It was Finn, pushing himself forward to the edge of the crowd, out of breath, a gun in his hand. He was not alone. Corra and Cyrus hurried forward, just a few minutes too late. Both of them stared, thunderstruck, at the body of Ludo. And then at the man who killed him.
Corra’s hands flew over her mouth. “Oh god,” she muttered between her fingers. To Leta, she assured, “We came as soon as we heard but–” Her eyes traveled back to Fiearius. “Oh god…”
At her side, Cyrus looked ready to throw up.
It was indeed a sick sight. Fiearius stood over the dead body, his face dark, his skin covered in blood, looking every inch the assassin the Society had crafted him to be. He didn’t seem to recognize his brother’s presence, nor his friends’, nor anyone’s. For a man surrounded by people, he had never quite looked so alone.
Suddenly, with more strength than before, Leta moved forward decisively and cut through the crowd, ghost-like, entranced, but with a strange bout of resolution.
She stepped over Ludo’s body as easily as though it was a fallen chair, and then, her hand closed Fiearius’ forearm, her other hand on his shoulder.
“Come on, ” she breathed (she could feel his warm seeping blood on her fingers). “Back to the ship, come on.”
Finally, Fiearius drew his eyes from the crumbled shape of Ludo and met Leta’s stare as though he didn’t recognize her. His eyes were dazed and for a moment, it seemed he didn’t know where he was. Slowly, realization dawned over his features. He looked down at the gun in his hand, as though surprised to find it there, and back to the corpse, finding that too unfamiliar.
And when his gaze came back to Leta there was something there she had never seen in him before. Fiearius, so typically cocky and arrogant and full of swagger, looked–he couldn’t have been–frightened?
To her relief, he did not fight her when she tugged gently on his arm to lead him away. The gun slipped from his fingers, thudding to the ground. His eyes were on his feet as she guided him toward the door, her hand circled around his forearm. Cyrus, Corra and Finn simply stared at them, dumbfounded.
– – – – – – – – – – – – – – – – – – – – – – – – – – – – – – – – – – – – – – –
It wasn’t enough for Leta to lead Fiearius out of the bar. With her hand tightened around his wrist, she led him all the way through the city, back to the docks, toward the Dionysian. She guided him up the ship’s ramp, passing through the cargo bay, the crew deck, the emptied corridors, until they reached the bridge.
The bridge, where he belonged, lest he had forgotten. It was for her sake as much as it was his: it was only when Fiearius moved forward and slowly dropped into his captain’s chair that she managed to take a breath.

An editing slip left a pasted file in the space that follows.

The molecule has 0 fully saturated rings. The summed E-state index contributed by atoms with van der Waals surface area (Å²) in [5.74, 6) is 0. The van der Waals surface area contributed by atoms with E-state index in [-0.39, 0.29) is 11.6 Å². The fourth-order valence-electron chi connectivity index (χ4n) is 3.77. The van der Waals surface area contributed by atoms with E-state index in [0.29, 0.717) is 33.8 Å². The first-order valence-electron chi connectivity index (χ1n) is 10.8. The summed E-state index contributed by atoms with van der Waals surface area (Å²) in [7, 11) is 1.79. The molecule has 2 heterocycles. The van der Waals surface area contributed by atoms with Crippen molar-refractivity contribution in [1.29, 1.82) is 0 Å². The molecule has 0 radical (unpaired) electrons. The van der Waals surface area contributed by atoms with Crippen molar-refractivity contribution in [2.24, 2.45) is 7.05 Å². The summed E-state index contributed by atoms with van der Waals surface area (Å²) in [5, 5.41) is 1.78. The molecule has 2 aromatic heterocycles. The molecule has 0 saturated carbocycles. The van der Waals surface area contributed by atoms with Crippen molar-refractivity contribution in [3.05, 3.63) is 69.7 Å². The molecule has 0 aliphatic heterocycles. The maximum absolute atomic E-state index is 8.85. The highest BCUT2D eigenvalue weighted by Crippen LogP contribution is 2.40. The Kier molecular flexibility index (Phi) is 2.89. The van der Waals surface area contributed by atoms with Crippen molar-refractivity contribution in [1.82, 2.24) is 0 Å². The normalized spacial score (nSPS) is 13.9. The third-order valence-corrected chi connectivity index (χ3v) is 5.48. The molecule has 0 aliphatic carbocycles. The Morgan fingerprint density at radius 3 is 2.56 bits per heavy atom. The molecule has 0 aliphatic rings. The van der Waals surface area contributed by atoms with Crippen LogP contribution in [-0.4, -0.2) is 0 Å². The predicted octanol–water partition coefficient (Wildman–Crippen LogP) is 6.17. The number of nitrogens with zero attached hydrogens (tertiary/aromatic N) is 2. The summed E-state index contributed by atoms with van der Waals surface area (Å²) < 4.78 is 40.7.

And that was all she wanted. Him, here. Alive. Ludo’s death was a justified one in her eyes, but gods, she’d almost lost Fiearius for it. And it showed. Crimson streaked down his arms and coated his hair; his face was a mess of forming bruises; he looked exhausted enough to sink to the floor as he stared hollowly at the dashboard, eerily silent.
Words sat readily on her tongue. She wanted to rage at him for not knowing earlier what kind of monster Ludo was. She wanted to tell him he was an absolute maniac for going after ten men in a crowded bar, for nearly getting himself killed, for scaring her to death.
But even as she tried to summon the anger, it never reached the surface. She rested her eyes on the back of his head for a long moment, noting the blood soaking the nape of his neck.
“Let me just … get her off the ground before someone gets gutsy,” he muttered at last, feigning his best tone of normalcy as he flipped a switch on the console. “Then I’m thinking I might need a bandage or two if you don’t mind.”
Softening, Leta only nodded, not that he could see it. Just when she turned to slip out to go ready the infirmary, he unexpectedly spoke again.
“And thank you. For everything.” His voice was soft, hoarse and utterly burdened with defeat. His words shocked her, and locked her in place, halfway in, halfway out of the cabin.
“And I’m sorry,” he added, even quieter. “For everything.”
All at once, sorrow stirred in her chest. Ludo was gone, but the suffering he caused wasn’t over; this was no victory. And now, she was quietly and tensely aware that she had just witnessed Fiearius at his absolute worst.
Shamefully, she could’ve sworn she felt her throat swell closed of its own accord, but only for a moment. In lieu of a response (no words seemed right, really), she lowered her hand to the slope of his shoulder and stayed there, for a few moments more.